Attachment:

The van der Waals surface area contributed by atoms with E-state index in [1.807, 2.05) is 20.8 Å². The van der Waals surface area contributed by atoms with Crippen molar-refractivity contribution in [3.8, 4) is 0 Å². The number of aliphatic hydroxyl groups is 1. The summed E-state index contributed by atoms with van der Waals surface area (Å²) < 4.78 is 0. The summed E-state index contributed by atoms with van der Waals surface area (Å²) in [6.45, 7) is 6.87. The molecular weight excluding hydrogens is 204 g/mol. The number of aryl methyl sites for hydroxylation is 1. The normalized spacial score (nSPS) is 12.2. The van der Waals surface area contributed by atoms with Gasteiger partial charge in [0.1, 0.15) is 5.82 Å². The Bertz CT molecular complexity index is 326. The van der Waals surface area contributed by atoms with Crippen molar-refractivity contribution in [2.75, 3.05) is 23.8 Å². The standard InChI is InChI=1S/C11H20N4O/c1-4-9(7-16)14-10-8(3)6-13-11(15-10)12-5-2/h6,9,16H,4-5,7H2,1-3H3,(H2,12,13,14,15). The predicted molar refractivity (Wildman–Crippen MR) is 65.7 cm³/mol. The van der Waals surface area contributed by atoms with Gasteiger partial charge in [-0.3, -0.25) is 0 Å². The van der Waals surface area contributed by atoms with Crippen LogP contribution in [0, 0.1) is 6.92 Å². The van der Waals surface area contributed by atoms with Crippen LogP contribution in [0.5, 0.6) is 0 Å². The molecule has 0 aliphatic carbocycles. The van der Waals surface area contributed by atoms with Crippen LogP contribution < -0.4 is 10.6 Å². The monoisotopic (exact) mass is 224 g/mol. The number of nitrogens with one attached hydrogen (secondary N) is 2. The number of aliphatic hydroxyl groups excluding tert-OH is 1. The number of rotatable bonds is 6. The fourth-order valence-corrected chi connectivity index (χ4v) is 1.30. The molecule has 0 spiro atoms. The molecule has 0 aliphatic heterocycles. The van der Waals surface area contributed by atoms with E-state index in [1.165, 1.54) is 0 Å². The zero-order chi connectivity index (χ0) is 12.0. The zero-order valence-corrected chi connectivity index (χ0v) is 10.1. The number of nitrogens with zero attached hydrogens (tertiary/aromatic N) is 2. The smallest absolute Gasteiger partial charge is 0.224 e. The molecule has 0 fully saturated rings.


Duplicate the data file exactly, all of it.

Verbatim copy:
The van der Waals surface area contributed by atoms with E-state index in [1.807, 2.05) is 20.8 Å². The van der Waals surface area contributed by atoms with Crippen molar-refractivity contribution in [3.8, 4) is 0 Å². The number of aliphatic hydroxyl groups is 1. The summed E-state index contributed by atoms with van der Waals surface area (Å²) < 4.78 is 0. The summed E-state index contributed by atoms with van der Waals surface area (Å²) in [6.45, 7) is 6.87. The molecular weight excluding hydrogens is 204 g/mol. The number of aryl methyl sites for hydroxylation is 1. The normalized spacial score (nSPS) is 12.2. The van der Waals surface area contributed by atoms with Gasteiger partial charge in [0.1, 0.15) is 5.82 Å². The Bertz CT molecular complexity index is 326. The van der Waals surface area contributed by atoms with Crippen molar-refractivity contribution in [2.75, 3.05) is 23.8 Å². The standard InChI is InChI=1S/C11H20N4O/c1-4-9(7-16)14-10-8(3)6-13-11(15-10)12-5-2/h6,9,16H,4-5,7H2,1-3H3,(H2,12,13,14,15). The predicted molar refractivity (Wildman–Crippen MR) is 65.7 cm³/mol. The van der Waals surface area contributed by atoms with Gasteiger partial charge in [-0.3, -0.25) is 0 Å². The van der Waals surface area contributed by atoms with Crippen LogP contribution in [0, 0.1) is 6.92 Å². The van der Waals surface area contributed by atoms with Crippen LogP contribution in [0.5, 0.6) is 0 Å². The molecule has 0 aliphatic carbocycles. The van der Waals surface area contributed by atoms with Crippen LogP contribution < -0.4 is 10.6 Å². The monoisotopic (exact) mass is 224 g/mol. The number of nitrogens with one attached hydrogen (secondary N) is 2. The number of aliphatic hydroxyl groups excluding tert-OH is 1. The number of rotatable bonds is 6. The fourth-order valence-corrected chi connectivity index (χ4v) is 1.30. The molecule has 0 spiro atoms. The molecule has 0 aliphatic heterocycles. The van der Waals surface area contributed by atoms with E-state index in [1.165, 1.54) is 0 Å². The zero-order chi connectivity index (χ0) is 12.0. The zero-order valence-corrected chi connectivity index (χ0v) is 10.1. The number of nitrogens with zero attached hydrogens (tertiary/aromatic N) is 2. The smallest absolute Gasteiger partial charge is 0.224 e. The molecule has 0 fully saturated rings.